Preoperative to postoperative change in peak-peak amplitude of the sensory nerve action potential.

  9. Change in sensory discrimination [ Time Frame: Baseline, 12 mo. ]
    Change in parameters of quantitative sensory testing applying method of limits.

  10. Change in bowel function [ Time Frame: Baseline, 12 mo. ]
    Changes in scores on the international spinal cord injury data set - bowel function

  11. Change in bladder function [ Time Frame: Baseline, 12 mo. ]
    Changes in scores on the international spinal cord injury data set - lower urinary tract function

  12. Change in health-related quality of life [ Time Frame: Baseline, 12 mo. ]
    Changes in scores of the international spinal cord injury data set - quality of life

  13. Change in quality of life [ Time Frame: Baseline, 12 mo. ]
    Changes in the scores of the Short Form 36 questionnaire; the questionnaire has eight subscales (vitality, physical functioning, bodily pain, general health perceptions, physical role functioning, emotional role functioning, social role functioning, and mental health). Each sub scale scores 0-100, 0 indicating maximal disability.

  14. Change in pain [ Time Frame: Baseline, 3 mo., 6 mo., 9 mo., 12 mo. ]
    Changes in the brief pain inventory questionnaire; questionnaire consists of 17-items addressing pain severity, pain location, pain chronicity, and amount of pain relief. Each item scores are 0-10, 10 indicating either maximum pain severity, maximum interference or maximum relief, respectively.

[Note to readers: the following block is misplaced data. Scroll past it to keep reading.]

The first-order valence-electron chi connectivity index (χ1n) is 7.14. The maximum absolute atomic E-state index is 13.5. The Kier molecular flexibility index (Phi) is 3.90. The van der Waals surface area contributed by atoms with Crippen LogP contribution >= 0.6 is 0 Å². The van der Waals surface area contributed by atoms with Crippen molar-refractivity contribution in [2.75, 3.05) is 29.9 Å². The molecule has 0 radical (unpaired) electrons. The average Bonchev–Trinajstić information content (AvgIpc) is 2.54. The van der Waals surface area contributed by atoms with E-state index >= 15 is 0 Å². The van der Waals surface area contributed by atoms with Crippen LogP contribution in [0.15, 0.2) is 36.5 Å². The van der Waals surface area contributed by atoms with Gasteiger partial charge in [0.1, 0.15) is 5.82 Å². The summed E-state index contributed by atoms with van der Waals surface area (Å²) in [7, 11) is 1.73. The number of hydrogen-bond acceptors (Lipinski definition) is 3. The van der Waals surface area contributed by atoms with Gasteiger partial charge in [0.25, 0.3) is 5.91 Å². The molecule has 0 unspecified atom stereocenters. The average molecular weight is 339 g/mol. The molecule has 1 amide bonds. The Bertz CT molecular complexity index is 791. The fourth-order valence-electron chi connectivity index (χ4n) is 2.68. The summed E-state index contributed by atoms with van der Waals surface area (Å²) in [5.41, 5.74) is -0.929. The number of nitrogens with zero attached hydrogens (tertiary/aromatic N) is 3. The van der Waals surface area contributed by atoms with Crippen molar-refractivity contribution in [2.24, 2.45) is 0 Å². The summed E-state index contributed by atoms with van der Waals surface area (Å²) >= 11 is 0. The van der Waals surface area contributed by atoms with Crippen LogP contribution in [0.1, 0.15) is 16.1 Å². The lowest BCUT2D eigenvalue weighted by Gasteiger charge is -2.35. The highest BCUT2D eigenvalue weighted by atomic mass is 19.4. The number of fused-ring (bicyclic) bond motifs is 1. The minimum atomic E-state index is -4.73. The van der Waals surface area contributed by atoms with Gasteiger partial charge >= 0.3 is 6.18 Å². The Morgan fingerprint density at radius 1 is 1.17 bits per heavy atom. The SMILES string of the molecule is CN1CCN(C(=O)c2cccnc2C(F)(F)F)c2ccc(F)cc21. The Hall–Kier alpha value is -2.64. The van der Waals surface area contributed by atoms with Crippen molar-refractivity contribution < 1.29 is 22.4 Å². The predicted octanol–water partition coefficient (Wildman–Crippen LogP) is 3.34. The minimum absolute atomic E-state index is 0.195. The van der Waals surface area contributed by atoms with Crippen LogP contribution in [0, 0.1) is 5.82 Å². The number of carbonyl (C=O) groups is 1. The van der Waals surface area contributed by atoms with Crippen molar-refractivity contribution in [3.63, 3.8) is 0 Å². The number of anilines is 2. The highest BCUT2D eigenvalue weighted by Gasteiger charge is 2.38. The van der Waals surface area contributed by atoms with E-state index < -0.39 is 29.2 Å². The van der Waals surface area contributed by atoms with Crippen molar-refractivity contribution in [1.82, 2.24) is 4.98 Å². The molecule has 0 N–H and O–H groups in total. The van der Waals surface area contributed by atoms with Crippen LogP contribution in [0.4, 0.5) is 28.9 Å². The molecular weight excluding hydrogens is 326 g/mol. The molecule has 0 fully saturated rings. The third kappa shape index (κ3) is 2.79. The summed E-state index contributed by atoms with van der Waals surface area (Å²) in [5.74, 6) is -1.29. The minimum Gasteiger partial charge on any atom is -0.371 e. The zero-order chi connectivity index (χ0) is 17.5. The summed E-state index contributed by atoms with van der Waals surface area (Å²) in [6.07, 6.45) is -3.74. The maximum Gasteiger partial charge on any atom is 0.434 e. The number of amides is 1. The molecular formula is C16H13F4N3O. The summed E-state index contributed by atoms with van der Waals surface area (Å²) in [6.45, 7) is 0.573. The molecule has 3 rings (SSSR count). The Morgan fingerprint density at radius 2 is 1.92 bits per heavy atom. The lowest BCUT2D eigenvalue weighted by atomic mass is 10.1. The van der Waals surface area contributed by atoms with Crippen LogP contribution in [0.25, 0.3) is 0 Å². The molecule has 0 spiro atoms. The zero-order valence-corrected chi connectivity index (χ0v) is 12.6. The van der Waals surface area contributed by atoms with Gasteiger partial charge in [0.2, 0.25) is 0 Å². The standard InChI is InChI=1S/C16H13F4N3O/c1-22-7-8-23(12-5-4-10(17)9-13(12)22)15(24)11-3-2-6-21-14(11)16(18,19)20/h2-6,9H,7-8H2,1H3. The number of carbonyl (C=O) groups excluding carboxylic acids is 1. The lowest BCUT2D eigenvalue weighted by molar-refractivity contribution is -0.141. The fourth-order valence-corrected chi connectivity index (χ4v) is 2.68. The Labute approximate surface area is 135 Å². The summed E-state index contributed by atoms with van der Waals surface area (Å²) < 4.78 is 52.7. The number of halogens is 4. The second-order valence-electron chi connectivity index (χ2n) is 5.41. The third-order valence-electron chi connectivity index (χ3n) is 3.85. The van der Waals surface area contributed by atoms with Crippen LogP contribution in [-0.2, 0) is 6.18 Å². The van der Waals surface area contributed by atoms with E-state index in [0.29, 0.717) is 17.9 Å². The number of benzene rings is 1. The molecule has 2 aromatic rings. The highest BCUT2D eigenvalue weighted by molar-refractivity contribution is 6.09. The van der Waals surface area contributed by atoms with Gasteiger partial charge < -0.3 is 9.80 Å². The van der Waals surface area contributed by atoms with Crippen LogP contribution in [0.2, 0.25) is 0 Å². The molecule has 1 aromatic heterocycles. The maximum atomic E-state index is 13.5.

15. Change in spasticity [ Time Frame: Baseline, 12 mo. ]
    Changes in scores of the modified Tardieu Scale for spasticity; scores 0-4, 4 being maximum level of spasticity.



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Ages Eligible for Study:   18 Years to 45 Years   (Adult)
Sexes Eligible for Study:   All
Accepts Healthy Volunteers:   No
Criteria

Inclusion Criteria:

  1. Willing and able to give informed consent for participation in the clinical investigation, and to comply with all requirements of the clinical investigation
  2. Traumatic SCI with:

    • neurological level below T5 and above L2
    • American Spinal Injury Association Impairment Grade A or B
    • spasticity in one or both lower extremities